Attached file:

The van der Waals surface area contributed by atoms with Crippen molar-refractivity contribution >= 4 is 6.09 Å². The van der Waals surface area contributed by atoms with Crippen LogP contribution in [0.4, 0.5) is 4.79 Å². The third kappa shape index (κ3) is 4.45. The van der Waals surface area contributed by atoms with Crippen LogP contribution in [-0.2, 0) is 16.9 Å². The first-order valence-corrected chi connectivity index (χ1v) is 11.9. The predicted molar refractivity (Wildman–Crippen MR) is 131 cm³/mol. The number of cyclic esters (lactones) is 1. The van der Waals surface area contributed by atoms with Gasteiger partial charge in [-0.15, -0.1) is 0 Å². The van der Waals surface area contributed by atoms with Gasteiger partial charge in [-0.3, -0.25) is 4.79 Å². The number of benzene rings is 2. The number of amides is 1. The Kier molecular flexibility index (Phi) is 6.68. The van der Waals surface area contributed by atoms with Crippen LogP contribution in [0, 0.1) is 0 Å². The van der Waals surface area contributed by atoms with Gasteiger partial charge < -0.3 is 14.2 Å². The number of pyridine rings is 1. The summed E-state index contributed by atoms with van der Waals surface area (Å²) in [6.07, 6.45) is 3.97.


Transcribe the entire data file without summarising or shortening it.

The van der Waals surface area contributed by atoms with Crippen molar-refractivity contribution >= 4 is 6.09 Å². The van der Waals surface area contributed by atoms with Crippen LogP contribution in [0.4, 0.5) is 4.79 Å². The third kappa shape index (κ3) is 4.45. The van der Waals surface area contributed by atoms with Crippen LogP contribution in [-0.2, 0) is 16.9 Å². The first-order valence-corrected chi connectivity index (χ1v) is 11.9. The predicted molar refractivity (Wildman–Crippen MR) is 131 cm³/mol. The number of cyclic esters (lactones) is 1. The van der Waals surface area contributed by atoms with Gasteiger partial charge in [-0.15, -0.1) is 0 Å². The van der Waals surface area contributed by atoms with Gasteiger partial charge in [-0.3, -0.25) is 4.79 Å². The number of benzene rings is 2. The number of amides is 1. The Kier molecular flexibility index (Phi) is 6.68. The van der Waals surface area contributed by atoms with Crippen LogP contribution in [0, 0.1) is 0 Å². The van der Waals surface area contributed by atoms with Gasteiger partial charge < -0.3 is 14.2 Å². The number of pyridine rings is 1. The summed E-state index contributed by atoms with van der Waals surface area (Å²) in [6.07, 6.45) is 3.97.